The Indianapolis School district slide show mentions Torgeson and Hudson’s (2006) article;“Under the proper teaching conditions even students at the lower reading percentile can reach a threshold of accuracy and fluencyby the end of second and third grade. And then, going forward, they remain on par with their peers in accuracy, fluency and comprehension. In other words, it is possible to short-circuit the usual year-by –year widening gap between average readers and those with reading disabilities when the “catch-up” occurs within the window of the early school years (Grade 1-3)”
The most important key is that OG can help close the literacy gap, boost confidence, and reduce the number of youth impacted by the Pre-K to Prison Pipeline. All lower grades schools particularly in low-income neighborhoods should consider moving away from memorization techniques to the OG method.
The average cost to certify a teacher is $1,000. However this price doesn’t include discounts that would be gained via economies of scale during contract negotiations between the Orton Gillingham vendor and the school.
On the contrary, the average daily cost of confinement around the country is $240 or$87,000 a year to incarcerate one youth for minor offensives (Justice Policy Institute, May 2009). An average of $10,000 is spent to educate one child in the US. Imagine if we decided to spend those dollars allocatedfor prison into the education system by training and certifying teachers on theOG curriculum or launch a pilot like the Indianapolis school system did.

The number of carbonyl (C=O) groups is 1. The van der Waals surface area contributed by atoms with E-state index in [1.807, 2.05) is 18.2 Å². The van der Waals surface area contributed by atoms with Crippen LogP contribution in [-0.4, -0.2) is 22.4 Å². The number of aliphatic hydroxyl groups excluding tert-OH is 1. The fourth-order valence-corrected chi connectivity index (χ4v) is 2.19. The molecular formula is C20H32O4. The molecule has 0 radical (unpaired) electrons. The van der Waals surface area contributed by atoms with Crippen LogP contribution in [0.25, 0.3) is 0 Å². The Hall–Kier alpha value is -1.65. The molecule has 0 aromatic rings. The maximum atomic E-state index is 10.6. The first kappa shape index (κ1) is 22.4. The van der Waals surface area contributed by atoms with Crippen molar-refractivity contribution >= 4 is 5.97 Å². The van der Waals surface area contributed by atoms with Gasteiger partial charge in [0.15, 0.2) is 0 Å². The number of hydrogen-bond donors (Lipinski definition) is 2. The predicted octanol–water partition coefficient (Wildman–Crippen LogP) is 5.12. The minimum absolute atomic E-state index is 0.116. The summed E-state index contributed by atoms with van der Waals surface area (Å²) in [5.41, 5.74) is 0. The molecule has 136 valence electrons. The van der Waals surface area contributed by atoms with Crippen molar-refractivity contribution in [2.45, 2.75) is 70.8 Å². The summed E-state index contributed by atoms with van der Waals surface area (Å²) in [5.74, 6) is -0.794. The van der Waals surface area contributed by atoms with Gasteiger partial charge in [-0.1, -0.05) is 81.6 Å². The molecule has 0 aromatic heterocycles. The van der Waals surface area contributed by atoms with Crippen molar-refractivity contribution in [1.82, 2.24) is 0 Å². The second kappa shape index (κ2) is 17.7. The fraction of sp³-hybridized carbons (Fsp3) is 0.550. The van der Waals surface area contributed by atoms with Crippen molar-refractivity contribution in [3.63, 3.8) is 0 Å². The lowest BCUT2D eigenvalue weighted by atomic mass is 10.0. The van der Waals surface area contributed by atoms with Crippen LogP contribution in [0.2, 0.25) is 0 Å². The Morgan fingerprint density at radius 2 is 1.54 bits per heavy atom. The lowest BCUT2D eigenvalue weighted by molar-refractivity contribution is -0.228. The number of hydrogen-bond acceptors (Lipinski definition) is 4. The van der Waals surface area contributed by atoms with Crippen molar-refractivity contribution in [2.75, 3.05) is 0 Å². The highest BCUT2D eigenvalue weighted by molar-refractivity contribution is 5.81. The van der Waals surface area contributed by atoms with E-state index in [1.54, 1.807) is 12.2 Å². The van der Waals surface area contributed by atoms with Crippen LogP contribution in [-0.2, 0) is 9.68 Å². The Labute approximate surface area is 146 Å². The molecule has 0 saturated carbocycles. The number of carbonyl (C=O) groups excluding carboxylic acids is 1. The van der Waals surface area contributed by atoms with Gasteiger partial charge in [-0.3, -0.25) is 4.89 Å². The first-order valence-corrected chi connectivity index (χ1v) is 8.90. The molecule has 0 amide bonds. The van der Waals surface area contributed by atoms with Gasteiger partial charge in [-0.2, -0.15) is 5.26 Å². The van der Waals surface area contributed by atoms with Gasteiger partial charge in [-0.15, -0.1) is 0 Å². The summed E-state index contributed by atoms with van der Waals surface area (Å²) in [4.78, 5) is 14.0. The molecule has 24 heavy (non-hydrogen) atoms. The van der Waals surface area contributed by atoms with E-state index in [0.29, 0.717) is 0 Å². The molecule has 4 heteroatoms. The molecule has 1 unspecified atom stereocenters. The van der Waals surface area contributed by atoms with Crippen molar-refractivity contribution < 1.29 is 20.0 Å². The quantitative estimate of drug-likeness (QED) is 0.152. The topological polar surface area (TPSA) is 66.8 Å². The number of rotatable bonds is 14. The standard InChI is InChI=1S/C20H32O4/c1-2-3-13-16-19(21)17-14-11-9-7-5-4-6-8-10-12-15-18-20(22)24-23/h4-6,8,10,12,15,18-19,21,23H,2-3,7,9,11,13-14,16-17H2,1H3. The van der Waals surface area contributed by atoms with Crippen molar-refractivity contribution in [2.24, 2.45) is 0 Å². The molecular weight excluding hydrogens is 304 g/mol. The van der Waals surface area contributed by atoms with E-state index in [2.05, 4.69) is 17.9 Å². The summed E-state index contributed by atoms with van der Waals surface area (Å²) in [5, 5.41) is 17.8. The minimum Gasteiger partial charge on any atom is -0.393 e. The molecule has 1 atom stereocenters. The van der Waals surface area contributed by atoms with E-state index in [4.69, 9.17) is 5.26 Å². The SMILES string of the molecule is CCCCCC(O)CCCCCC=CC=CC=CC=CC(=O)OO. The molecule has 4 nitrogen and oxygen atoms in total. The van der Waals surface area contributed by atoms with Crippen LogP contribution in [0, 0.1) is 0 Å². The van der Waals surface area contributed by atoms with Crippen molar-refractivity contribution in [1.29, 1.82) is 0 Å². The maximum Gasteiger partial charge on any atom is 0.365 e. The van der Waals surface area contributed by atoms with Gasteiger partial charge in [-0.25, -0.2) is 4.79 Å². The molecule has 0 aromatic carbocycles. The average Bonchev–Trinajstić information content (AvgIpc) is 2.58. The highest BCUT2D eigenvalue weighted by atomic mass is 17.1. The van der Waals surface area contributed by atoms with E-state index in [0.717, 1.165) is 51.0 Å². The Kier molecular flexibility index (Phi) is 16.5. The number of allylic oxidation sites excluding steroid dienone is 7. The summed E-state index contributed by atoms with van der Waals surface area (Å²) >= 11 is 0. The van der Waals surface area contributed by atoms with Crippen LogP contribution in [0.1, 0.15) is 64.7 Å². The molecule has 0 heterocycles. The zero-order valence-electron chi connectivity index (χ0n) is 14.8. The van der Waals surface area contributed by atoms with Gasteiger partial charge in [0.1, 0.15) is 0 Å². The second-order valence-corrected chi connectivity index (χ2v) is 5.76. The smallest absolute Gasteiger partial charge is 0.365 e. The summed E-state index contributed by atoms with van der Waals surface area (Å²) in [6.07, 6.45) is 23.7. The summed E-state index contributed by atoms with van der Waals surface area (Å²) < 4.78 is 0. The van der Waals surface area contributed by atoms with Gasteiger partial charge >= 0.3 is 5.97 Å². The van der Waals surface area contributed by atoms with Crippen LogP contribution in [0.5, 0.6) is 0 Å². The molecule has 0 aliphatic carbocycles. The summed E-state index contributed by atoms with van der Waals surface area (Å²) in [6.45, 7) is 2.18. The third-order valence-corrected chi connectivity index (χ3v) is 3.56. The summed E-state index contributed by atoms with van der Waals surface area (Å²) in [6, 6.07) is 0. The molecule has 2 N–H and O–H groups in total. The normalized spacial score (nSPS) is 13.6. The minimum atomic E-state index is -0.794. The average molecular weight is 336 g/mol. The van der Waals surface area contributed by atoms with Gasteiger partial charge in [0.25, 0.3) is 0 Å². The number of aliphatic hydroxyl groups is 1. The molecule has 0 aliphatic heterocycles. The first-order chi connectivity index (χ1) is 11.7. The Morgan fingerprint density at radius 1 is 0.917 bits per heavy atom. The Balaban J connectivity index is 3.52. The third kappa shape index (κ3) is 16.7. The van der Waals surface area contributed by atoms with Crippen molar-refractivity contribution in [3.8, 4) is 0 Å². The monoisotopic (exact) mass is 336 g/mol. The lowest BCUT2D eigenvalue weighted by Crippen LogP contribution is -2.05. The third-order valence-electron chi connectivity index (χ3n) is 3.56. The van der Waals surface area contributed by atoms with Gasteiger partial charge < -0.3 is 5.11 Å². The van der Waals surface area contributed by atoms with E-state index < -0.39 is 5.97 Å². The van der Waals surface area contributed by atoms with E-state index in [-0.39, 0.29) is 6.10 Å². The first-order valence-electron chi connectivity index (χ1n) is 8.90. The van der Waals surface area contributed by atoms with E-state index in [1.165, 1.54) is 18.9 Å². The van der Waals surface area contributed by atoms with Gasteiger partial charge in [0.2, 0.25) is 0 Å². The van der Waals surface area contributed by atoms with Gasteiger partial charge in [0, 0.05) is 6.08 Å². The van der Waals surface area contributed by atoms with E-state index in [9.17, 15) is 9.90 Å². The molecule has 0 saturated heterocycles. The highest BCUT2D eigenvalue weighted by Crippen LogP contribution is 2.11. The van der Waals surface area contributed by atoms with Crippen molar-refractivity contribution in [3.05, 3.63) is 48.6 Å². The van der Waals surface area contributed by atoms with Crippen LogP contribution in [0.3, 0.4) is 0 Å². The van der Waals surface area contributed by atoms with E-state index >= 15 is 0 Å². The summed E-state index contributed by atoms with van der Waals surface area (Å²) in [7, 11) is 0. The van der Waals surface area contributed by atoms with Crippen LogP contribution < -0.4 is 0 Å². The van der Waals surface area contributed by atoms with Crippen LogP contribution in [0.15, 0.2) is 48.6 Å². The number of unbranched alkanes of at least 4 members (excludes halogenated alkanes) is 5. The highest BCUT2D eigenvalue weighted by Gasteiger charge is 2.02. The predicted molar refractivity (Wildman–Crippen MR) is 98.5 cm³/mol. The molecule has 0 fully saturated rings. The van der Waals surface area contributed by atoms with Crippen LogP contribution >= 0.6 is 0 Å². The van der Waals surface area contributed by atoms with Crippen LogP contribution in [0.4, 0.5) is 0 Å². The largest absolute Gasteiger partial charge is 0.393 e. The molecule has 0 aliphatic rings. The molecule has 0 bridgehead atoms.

Currently in my school district there are about 53,000 Pk-3rd grade students and between 1975 to 2000 staff members who are teaching at these grade levels. If they all received the training, it would cost about $2,000,000. This amount represents approximately 23 incarcerate young adults; conversely it could be used to reach 53,000 students.
In the long-term what would be the impact if 53,000 elementary children were reading on grade level. What problems would reading fluency solve? Would we prepare the next wave of future employees entering the workforce pipeline to solve the world‘s problems? Could literacy unlock the child’s ability to discover and explore their talents and invent the next generation of innovative products? Would we as a nation start to export more goods and services and provide work opportunities for a highly skilled workforce? How would the Gross Domestic Product be affected? Simply put what would be the opportunity cost if we shifted the paradigm? So will we ever learn the outcome? Maybe yes, maybe no. As the famous Michael Jordan Quote goes.“We miss a hundred percent of the shots we never take.”